Bank of America Corp.'s fight for approval of an $8.5 billion settlement with investors over soured mortgage securities has one giant hurdle in its path: American International Group Inc. (AIG).
A hearing in New York State Court kicks off on Monday in which a judge will decide whether to approve the 2011 pact.
A decision could help the Charlotte, N.C., bank put a chunk of its financial-crisis-era litigation behind it.
But insurer AIG has sought in recent weeks to adjourn the proceeding. At the same time, AIG is pushing Bank of America to pay billions of dollars to settle other claims over mortgage-backed-securities losses.
The hearing is part of a broader battle between Bank of America, the nation's second-largest bank by assets, and AIG over which company should bear the brunt of losses suffered during the financial crisis. AIG says it has $10.5 billion worth of claims against the bank that it hopes to settle, which would help put an end to its own chapter of heavy losses suffered during the financial crisis.
For Bank of America, a settlement could cap a period of costly litigation that has weighed down its stock price for years. The bank has spent nearly $50 billion on legal costs tied to the financial crisis.
Sterne, Agee & Leach Inc. analyst Todd Hagerman said the outcome will serve as a "critical litmus test" for Bank of America in seeking to put its troubles tied to its 2008 acquisition of Countrywide Financial Corp. behind it.
"An adverse ruling simply extends the shareholder pain tied to [Bank of America's] legal albatross following the recent string of critical legal settlements," he said.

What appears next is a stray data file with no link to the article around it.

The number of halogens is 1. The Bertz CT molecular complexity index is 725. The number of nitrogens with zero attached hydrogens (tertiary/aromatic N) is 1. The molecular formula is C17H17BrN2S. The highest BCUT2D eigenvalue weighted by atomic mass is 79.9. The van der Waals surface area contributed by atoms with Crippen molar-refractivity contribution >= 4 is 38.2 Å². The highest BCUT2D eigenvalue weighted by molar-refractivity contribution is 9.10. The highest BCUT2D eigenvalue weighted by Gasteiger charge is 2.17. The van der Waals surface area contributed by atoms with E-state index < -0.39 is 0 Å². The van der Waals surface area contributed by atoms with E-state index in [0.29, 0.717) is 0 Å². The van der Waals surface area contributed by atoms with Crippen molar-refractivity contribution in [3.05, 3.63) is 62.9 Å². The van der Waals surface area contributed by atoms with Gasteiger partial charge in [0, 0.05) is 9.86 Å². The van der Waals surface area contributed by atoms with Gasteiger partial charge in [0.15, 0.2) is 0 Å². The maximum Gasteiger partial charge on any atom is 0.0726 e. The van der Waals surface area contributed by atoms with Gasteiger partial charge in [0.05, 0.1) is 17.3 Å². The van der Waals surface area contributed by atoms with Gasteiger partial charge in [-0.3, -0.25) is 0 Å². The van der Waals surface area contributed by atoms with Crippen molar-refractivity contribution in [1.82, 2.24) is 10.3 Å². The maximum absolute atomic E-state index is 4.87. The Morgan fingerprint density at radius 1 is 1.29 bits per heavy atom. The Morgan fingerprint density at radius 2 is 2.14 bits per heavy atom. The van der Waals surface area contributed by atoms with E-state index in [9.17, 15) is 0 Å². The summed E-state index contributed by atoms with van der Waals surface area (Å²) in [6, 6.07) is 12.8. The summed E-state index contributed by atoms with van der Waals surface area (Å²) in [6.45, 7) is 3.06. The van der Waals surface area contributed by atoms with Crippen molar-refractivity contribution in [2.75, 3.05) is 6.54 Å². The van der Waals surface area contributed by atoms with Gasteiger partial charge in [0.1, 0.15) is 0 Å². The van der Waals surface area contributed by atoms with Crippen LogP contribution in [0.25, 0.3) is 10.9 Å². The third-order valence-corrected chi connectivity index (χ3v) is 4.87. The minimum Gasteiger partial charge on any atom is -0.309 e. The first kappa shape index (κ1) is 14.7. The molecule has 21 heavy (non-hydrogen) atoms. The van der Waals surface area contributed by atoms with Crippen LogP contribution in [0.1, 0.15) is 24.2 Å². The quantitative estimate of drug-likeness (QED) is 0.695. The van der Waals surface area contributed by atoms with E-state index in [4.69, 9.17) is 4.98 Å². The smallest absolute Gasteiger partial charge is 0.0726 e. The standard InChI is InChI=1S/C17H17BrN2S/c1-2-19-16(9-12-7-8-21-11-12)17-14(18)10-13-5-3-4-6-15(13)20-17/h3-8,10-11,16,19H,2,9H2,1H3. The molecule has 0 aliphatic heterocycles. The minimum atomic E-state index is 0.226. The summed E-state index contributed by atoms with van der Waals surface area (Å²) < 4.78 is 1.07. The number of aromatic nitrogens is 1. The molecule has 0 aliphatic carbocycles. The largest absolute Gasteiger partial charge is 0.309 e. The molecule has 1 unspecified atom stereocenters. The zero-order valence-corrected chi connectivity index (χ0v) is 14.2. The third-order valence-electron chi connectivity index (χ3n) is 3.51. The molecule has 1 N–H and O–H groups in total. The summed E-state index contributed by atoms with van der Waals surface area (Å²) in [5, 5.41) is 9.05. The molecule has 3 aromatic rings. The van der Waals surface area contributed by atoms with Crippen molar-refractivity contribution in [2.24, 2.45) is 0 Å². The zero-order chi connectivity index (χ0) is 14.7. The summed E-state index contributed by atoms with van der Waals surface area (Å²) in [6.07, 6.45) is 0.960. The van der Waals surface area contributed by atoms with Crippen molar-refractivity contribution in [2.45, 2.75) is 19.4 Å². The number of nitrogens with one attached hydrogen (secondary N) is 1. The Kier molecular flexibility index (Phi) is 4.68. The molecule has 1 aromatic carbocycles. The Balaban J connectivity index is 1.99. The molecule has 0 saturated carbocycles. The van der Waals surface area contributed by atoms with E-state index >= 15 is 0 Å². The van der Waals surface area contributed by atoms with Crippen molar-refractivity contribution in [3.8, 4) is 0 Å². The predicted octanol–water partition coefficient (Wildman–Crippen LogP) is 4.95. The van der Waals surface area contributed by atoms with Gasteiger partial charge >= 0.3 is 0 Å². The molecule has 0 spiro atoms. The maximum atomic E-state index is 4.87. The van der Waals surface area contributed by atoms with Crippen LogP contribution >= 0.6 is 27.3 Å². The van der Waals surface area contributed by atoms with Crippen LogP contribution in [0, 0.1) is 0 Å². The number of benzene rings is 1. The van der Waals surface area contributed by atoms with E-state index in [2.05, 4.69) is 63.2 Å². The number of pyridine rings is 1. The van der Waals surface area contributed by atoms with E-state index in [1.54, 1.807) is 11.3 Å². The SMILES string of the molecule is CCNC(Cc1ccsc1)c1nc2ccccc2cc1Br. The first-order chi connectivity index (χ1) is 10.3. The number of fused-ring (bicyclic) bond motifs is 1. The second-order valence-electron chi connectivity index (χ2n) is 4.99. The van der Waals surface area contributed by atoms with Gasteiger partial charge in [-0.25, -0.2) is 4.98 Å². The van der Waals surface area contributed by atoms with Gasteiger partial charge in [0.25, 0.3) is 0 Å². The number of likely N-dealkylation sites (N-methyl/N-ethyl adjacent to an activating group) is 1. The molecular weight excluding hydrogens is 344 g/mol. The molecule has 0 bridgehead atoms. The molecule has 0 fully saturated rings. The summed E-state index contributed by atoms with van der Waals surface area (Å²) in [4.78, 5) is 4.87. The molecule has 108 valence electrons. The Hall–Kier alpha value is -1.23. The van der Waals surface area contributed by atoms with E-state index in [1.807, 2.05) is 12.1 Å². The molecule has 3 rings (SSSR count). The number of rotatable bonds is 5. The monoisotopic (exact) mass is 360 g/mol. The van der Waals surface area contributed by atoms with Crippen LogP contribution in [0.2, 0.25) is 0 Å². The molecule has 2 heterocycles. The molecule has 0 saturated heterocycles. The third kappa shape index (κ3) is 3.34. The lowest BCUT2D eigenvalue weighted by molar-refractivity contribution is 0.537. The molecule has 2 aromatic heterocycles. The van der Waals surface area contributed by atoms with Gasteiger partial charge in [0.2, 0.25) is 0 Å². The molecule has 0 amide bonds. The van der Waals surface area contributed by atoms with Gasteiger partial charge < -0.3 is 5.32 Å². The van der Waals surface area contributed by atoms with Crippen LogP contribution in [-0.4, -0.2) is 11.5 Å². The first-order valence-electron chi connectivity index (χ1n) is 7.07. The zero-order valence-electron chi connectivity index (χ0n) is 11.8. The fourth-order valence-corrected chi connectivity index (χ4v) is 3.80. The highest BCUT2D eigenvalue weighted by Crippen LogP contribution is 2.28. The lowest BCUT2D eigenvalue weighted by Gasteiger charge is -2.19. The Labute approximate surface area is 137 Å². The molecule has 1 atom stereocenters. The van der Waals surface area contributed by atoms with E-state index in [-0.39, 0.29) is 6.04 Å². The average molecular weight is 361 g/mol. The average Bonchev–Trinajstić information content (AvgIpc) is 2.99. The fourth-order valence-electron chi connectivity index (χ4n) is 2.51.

A spokesman for AIG acknowledged the company is pursuing both claims simultaneously. "AIG is committed to maximizing its recovery from Bank of America through all available means, including through the exercise of its contractual rights and the pursuit of its common law fraud claims," said the spokesman.
AIG has said it would drop its objections to the $8.5 billion settlement if the bank will negotiate a larger deal to settle its $10.5 billion claim, according to people familiar with the matter. AIG spelled that out as far back as November 2011 in a letter written by AIG General Counsel Thomas Russo, according to court records.
Kathy Patrick, a partner at the law firm Gibbs & Bruns LLP who negotiated the deal on behalf of investors, told New York state Judge Barbara Kapnick in June that AIG's objections stemmed solely from the insurer's desire to extract payment on other claims.
"AIG is being obstructionist here to try to force Bank of America to settle claims that have nothing to do with this case," Ms. Patrick argued in court. She called AIG's objections to the settlement "disingenuous."
The two firms have made numerous attempts since the financial crisis to end their rift, including mediation in Boston that ended without a deal. After mediation failed, AIG filed its $10.5 billion lawsuit against Bank of America in August.
The 2011 settlement came out after nearly nine months of negotiations between a group of 22 investors who held mortgage-backed securities originally valued at $105 billion, including money manager BlackRock Inc., insurer MetLife Inc. and the Federal Reserve Bank of New York.
On completion of the deal, the trustee requested the court approve its actions, in part so that investors wouldn't be able to sue the trustee in the future.
Almost immediately after the settlement was announced, objectors to the pact spoke out, saying the trustee didn't disclose enough details about how the group reached the deal. At present, most large investors have withdrawn their objections, and AIG is the largest investor that remains an objector.